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Three-minute skin swab can diagnose Parkinson’s

Three-minute skin swab can diagnose Parkinson’s

A three-minute swab test offers a new way to detect Parkinson’s disease (PD), offering healthcare workers a straightforward diagnostic test that could be used in clinic.

Researchers from the University of Manchester have discovered that lipids with a high molecular weight are substantially more active in people who have Parkinson’s disease and can be used to detect the disease and accelerate treatment options.

The study is published in the Journal of the American Chemical Society.

Parkinson’s disease is the second most common neurodegenerative disorder globally, and around 1 in 500 people in the UK are affected. The disease leads to progressive brain damage causing involuntary movements, shaking and stiff muscles.

The researchers sampled 79 people with Parkinson’s and compared the results with a healthy control group of 71 people. A cotton swab was used to test the sebum from each participant. Sebum is an oily secretion from sebaceous glands under the skin and is linked to the endocrine system and commonly collects on peoples’ backs making the sampling procedure simple and non-invasive.

Describing the new technique, Dr Depanjan Sarkar, a research associate from the University of Manchester, said: ‘The sebum is transferred to filter paper from sampling swab, and we then cut this to a triangle, add a drop of solvent, apply a voltage, and this transfers compounds from the sebum into the mass spectrometer. When we do this, we find more than 4000 unique compounds of which 500 are different between people with PD compared to the control participants.’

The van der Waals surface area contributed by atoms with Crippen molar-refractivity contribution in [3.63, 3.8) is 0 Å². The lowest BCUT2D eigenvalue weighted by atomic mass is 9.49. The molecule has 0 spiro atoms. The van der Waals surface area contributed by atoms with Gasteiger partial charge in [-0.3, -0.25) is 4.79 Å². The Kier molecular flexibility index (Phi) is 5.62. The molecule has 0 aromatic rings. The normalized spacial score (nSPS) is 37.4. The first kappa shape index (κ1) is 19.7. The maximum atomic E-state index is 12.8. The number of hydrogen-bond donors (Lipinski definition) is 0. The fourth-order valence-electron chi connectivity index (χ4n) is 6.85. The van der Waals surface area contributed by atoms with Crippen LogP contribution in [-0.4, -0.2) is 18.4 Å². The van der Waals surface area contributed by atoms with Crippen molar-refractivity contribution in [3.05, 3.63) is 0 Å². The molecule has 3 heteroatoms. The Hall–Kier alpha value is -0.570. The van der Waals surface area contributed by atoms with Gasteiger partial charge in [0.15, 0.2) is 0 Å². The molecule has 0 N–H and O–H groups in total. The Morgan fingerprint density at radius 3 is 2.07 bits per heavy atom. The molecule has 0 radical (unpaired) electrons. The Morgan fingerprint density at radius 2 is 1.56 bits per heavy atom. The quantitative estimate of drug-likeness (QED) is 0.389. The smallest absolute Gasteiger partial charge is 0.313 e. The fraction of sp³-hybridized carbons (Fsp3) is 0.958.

Altered sebum production is a well-recognised feature of Parkinson’s disease, and by using the swab analysis, the researchers found that sebum can be used as a diagnostic biofluid. Currently, there are no diagnostic tests based on biomarkers, and this work brings a clinical method to confirm the diagnosis of Parkinson’s a step closer.

Professor Monty Silverdale, clinical lead on this study, said: ‘This test has the potential to massively improve the diagnosis and management of people with Parkinson’s disease.’

The researchers hope this and future work will translate these findings into a diagnostic test for Parkinson’s disease that can be widely used across clinical settings.